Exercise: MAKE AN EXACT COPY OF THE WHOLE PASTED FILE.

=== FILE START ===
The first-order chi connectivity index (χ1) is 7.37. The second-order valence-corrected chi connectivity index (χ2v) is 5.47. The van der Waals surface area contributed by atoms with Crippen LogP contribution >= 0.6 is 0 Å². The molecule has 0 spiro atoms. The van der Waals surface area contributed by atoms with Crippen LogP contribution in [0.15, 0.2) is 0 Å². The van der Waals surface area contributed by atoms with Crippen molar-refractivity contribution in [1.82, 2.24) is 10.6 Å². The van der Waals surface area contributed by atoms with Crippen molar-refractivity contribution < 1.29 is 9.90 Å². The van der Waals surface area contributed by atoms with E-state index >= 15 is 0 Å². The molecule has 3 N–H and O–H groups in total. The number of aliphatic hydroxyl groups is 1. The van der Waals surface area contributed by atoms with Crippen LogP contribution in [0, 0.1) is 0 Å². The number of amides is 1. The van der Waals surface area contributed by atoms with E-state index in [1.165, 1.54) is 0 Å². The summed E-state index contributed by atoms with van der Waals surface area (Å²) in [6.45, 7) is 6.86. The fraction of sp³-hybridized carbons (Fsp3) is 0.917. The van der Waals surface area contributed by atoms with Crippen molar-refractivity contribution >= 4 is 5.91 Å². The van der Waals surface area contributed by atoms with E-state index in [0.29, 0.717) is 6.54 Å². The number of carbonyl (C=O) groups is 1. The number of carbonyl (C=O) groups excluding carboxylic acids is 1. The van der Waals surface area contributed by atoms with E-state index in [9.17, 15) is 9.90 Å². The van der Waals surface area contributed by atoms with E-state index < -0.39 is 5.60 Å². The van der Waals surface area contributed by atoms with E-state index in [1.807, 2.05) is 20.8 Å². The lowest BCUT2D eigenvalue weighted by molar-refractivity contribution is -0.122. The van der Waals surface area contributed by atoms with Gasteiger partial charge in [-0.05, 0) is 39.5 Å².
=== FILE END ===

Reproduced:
The first-order chi connectivity index (χ1) is 7.37. The second-order valence-corrected chi connectivity index (χ2v) is 5.47. The van der Waals surface area contributed by atoms with Crippen LogP contribution >= 0.6 is 0 Å². The molecule has 0 spiro atoms. The van der Waals surface area contributed by atoms with Crippen LogP contribution in [0.15, 0.2) is 0 Å². The van der Waals surface area contributed by atoms with Crippen molar-refractivity contribution in [1.82, 2.24) is 10.6 Å². The van der Waals surface area contributed by atoms with Crippen molar-refractivity contribution < 1.29 is 9.90 Å². The van der Waals surface area contributed by atoms with E-state index >= 15 is 0 Å². The molecule has 3 N–H and O–H groups in total. The number of aliphatic hydroxyl groups is 1. The van der Waals surface area contributed by atoms with Crippen LogP contribution in [0, 0.1) is 0 Å². The number of amides is 1. The van der Waals surface area contributed by atoms with E-state index in [1.165, 1.54) is 0 Å². The summed E-state index contributed by atoms with van der Waals surface area (Å²) in [6.45, 7) is 6.86. The fraction of sp³-hybridized carbons (Fsp3) is 0.917. The van der Waals surface area contributed by atoms with Crippen molar-refractivity contribution >= 4 is 5.91 Å². The van der Waals surface area contributed by atoms with E-state index in [0.29, 0.717) is 6.54 Å². The number of carbonyl (C=O) groups is 1. The number of carbonyl (C=O) groups excluding carboxylic acids is 1. The van der Waals surface area contributed by atoms with E-state index in [9.17, 15) is 9.90 Å². The van der Waals surface area contributed by atoms with E-state index < -0.39 is 5.60 Å². The van der Waals surface area contributed by atoms with E-state index in [1.807, 2.05) is 20.8 Å². The lowest BCUT2D eigenvalue weighted by molar-refractivity contribution is -0.122. The van der Waals surface area contributed by atoms with Gasteiger partial charge in [-0.05, 0) is 39.5 Å².